The Victorian government is considering directly funding female founders and entrepreneurs, as a new investor education service is launched in the state.
Speaking at the launch of Scale Investors’ Startup InvestEd program in Melbourne on Tuesday, Innovation Minister Philip Dalidakis said he pitched the concept of a fund to support female founders in the state, similar to the program the City of New York government recently announced.
In August, the City of New York revealed it would commit $10 million over five years to WE Venture, a new program targeting investments in women-led early-stage companies.
Mr Dalidakis said he hoped a similar scheme would be launched by the Victorian government soon.
“I have spoken to my colleagues about my experience in New York, where they’ve put a $10 million fund to support female founders, and I would hope that I’ve been persuasive enough with my colleagues to try to convince them that we need to do something similar in Victoria,” Mr Dalidakis said.
Mr Dalidakis said he aimed to give the Victorian tech sector a worldwide reputation for being diverse and inclusive.
“One of the things that I want us to be is to be known globally as one of the most inclusive, diverse and supportive tech or startup ecosystems around the world,” he said.
“We’ve got challenges in terms of size and scale, in terms of workforce and in a whole range of areas. But we can meet those challenges if we create something that is special enough that it will see people want to be here and associate with Melbourne.”
“If we can be that inclusive drawcard, if we can be that light on the hill then we will see founders and talent come here because they want to be here. This is a social play first and foremost – an equity play first and foremost – and then it becomes an economic play subsequent to that.”
The state government has already funded a number of diversity and women-focused tech and startup ventures through its $60 million innovation fund LaunchVic.
In August it pledged $250,000 to Scale Investors, a female-focused angel investing group, for the development of an online angel investor education program.
Scale Investors’ program, which launched on Tuesday, includes six module online courses featuring 26 contributors including Seek co-founder Paul Bassett, Scale Investors board member Lynne Thornton, and NAB Ventures general partner Melissa Widner.
“The startup community is enormously generous. They have given their time, hours of time, and they’re all busy people. And without this Startup InvestEd would not exist. I thank them and pay tribute to their generosity,” Scale Investors special project manager Amanda Derham said at the launch event.
It aims to “empower investors and entrepreneurs with an understanding of the art and the science of early-stage investing by building the skills and confidence to make successful startup investment decisions”.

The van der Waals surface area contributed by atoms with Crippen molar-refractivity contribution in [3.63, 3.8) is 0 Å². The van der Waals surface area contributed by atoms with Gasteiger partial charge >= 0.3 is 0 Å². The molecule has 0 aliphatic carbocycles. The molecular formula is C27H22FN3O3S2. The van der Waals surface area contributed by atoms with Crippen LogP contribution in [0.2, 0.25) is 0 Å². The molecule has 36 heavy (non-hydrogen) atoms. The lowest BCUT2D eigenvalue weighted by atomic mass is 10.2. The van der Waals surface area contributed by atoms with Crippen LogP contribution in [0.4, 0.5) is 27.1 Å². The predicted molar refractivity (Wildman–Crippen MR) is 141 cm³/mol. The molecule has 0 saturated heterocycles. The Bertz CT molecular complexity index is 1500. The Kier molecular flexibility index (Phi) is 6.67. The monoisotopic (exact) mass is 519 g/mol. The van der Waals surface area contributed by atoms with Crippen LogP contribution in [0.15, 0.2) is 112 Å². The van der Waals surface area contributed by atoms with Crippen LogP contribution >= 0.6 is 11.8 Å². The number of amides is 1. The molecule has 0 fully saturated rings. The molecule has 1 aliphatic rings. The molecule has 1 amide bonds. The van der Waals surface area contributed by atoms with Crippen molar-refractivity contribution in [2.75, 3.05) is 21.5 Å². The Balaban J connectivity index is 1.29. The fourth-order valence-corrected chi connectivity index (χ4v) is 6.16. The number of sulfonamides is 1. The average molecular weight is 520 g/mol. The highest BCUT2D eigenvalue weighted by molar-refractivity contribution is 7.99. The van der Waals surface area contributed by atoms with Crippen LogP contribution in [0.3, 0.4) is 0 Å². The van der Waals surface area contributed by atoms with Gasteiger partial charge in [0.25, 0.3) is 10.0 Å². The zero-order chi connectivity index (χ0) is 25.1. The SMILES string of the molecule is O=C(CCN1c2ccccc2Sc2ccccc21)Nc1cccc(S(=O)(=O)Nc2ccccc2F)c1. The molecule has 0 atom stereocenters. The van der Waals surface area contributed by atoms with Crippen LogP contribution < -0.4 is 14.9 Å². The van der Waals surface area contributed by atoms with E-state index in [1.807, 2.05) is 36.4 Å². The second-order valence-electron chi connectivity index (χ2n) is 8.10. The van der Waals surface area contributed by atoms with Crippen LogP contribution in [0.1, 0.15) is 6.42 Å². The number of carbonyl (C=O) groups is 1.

The modules include risk and returns, negotiating term sheets, due diligence and startup boards and exists.
LaunchVic CEO Kate Cornick said that while the Victorian startup ecosystem is growing rapidly on the founder side, the investor community isn’t matching the pace.
“The one peice of work we know we have to do a lot of work in is our investor community,” Dr Cornick said.
“We’re growing very rapidly on the startup side, but our investor side is not growing commensurately. It’s a real problem. If we are not growing our investor landscape, we can’t achieve the potential of that growth,” she said.
“We believe this course will make a real difference. Having something online that allows many busy people the opportunity to do a course without having to turn up online. It will help the angel community to grow and hone their skills, and people thinking about angel investing to step into the opportunity and get involved in the startup sector.”
Mr Dalidakis said improving the diversity of the tech and startup sectors is one of his key aims if Labor retains government the upcoming state election.
“This is an area that I’m very committed to and quite passionate about. From my perspective in government we need to be a partner in that change and support it wherever we can. As much as we’ve done, we’ve got that and then some to do yet again,” he said.
“We can’t allow ourselves to just say it will change, let it change naturally and organically. If we’re not part of the solution we remain part of the problem.
“My commitment to you in this room is to continue to work in any way that I can to see that change occur as quickly as possible because the investment returns from female founded companies is both greater in return percentage and in terms of longevity.”